British business silent on diversity at management level

 

The CMI and the British Academy of Management says that many top British companies must break their silence on the under-representation of black, Asian and minority ethnic groups (BAME) at management level.

The joint publication, Delivering Diversity, finds that only 6% of management jobs across the UK are held by minorities – less than half of the proportion of the working age population as a whole.

Previous relevant analysis indicates that if BAME individuals were fully represented across the labour market, it would be worth £24bn annually to the UK economy. HR leaders know the business case for diversity, with 75% citing improved corporate performance the No.1 reason for taking action on diversity. Yet none of the companies responding to the survey gave their business a ‘very good’ rating for performance on BAME.

The research also highlights how many minority managers find themselves asking how they are perceived to fit within their company, and BAME managers interviewed in-depth often perceive their businesses as silent on race and ethnicity. One BAME manager described expectations about leaders still favouring “white middle class men from elite schools and universities, who tend to recruit people like them in their company”.   

In reviewing websites and online materials for every FTSE100 business, researchers found just 15 companies that demonstrate consistent good practice in commitment to delivering BAME diversity.

As a result, businesses may be missing out on a more diverse set of talented leaders.

The study finds that only 54% of FTSE100 leaders are seen to be actively championing greater diversity within their companies. Just 21% reveal their current diversity levels by publishing progression charts and data.

The joint publication also highlights how many companies are unclear about the diversity of their management pipeline. 83% of those HR leaders asked, admitted that they need better data on BAME diversity to be able to drive improvement.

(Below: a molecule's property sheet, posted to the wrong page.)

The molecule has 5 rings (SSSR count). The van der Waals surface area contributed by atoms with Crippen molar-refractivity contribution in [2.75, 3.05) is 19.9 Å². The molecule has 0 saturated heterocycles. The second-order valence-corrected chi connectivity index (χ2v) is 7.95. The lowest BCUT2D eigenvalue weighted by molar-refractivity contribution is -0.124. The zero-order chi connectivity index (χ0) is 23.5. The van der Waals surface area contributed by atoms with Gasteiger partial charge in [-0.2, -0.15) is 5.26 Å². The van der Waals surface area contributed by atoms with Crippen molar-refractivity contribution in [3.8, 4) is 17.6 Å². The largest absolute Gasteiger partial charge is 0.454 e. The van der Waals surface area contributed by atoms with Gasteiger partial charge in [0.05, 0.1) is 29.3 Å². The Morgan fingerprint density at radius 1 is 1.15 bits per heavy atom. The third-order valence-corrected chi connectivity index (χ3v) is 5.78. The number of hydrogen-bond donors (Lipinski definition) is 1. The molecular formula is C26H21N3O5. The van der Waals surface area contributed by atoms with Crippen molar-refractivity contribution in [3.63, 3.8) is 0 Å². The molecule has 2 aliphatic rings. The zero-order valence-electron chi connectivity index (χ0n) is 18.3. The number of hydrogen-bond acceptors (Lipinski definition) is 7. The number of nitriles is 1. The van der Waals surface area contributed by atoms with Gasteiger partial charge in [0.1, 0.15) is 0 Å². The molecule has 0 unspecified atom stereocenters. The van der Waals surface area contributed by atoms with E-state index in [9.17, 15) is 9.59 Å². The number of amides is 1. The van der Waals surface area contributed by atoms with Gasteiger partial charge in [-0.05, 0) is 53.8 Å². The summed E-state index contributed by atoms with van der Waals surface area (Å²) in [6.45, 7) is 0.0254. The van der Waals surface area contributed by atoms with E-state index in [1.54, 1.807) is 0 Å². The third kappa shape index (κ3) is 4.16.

While 75% of the FTSE 100 companies surveyed now set progression targets for gender and 71% publish related data, just 21% do so on BAME, with almost half saying they expect to set targets in the coming year.

The report concludes that business needs more varied role models and more widespread use of powerful interventions like mentoring and sponsorship to promote diversity.

CMI has announced its intention to develop a new network, CMI Race. Chaired by Pavita Cooper, the founder of diversity and talent advisory firm, More Difference, the network will help managers across the UK deliver diversity.

She said: “This research shows that even today, in modern multicultural Britain, many managers still feel deeply nervous talking about race and ethnic diversity at work. Every manager in the UK should be able to talk about difference with their teams in an inclusive way, and we need to see far more leadership from senior business leaders on this issue. CMI’s new network, CMI Race, will put diversity and inclusion at the heart of good management and drive real change in the years ahead.”

Thursday, 20 July 2017

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